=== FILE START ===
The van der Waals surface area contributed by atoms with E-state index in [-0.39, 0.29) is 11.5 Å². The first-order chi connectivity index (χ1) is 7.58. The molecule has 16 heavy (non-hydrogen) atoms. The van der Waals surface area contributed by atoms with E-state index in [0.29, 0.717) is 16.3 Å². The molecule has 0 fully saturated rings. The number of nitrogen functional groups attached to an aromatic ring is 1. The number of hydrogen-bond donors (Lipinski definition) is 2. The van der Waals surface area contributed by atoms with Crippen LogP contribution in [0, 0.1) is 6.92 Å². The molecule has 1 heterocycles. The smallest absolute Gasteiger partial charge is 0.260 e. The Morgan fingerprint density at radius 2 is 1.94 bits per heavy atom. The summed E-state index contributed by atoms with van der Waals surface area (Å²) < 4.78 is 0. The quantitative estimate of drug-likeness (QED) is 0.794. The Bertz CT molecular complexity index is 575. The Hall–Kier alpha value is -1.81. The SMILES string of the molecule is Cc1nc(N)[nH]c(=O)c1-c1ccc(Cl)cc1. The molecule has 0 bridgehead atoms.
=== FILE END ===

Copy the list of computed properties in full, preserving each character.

The van der Waals surface area contributed by atoms with E-state index in [-0.39, 0.29) is 11.5 Å². The first-order chi connectivity index (χ1) is 7.58. The molecule has 16 heavy (non-hydrogen) atoms. The van der Waals surface area contributed by atoms with E-state index in [0.29, 0.717) is 16.3 Å². The molecule has 0 fully saturated rings. The number of nitrogen functional groups attached to an aromatic ring is 1. The number of hydrogen-bond donors (Lipinski definition) is 2. The van der Waals surface area contributed by atoms with Crippen LogP contribution in [0, 0.1) is 6.92 Å². The molecule has 1 heterocycles. The smallest absolute Gasteiger partial charge is 0.260 e. The Morgan fingerprint density at radius 2 is 1.94 bits per heavy atom. The summed E-state index contributed by atoms with van der Waals surface area (Å²) < 4.78 is 0. The quantitative estimate of drug-likeness (QED) is 0.794. The Bertz CT molecular complexity index is 575. The Hall–Kier alpha value is -1.81. The SMILES string of the molecule is Cc1nc(N)[nH]c(=O)c1-c1ccc(Cl)cc1. The molecule has 0 bridgehead atoms.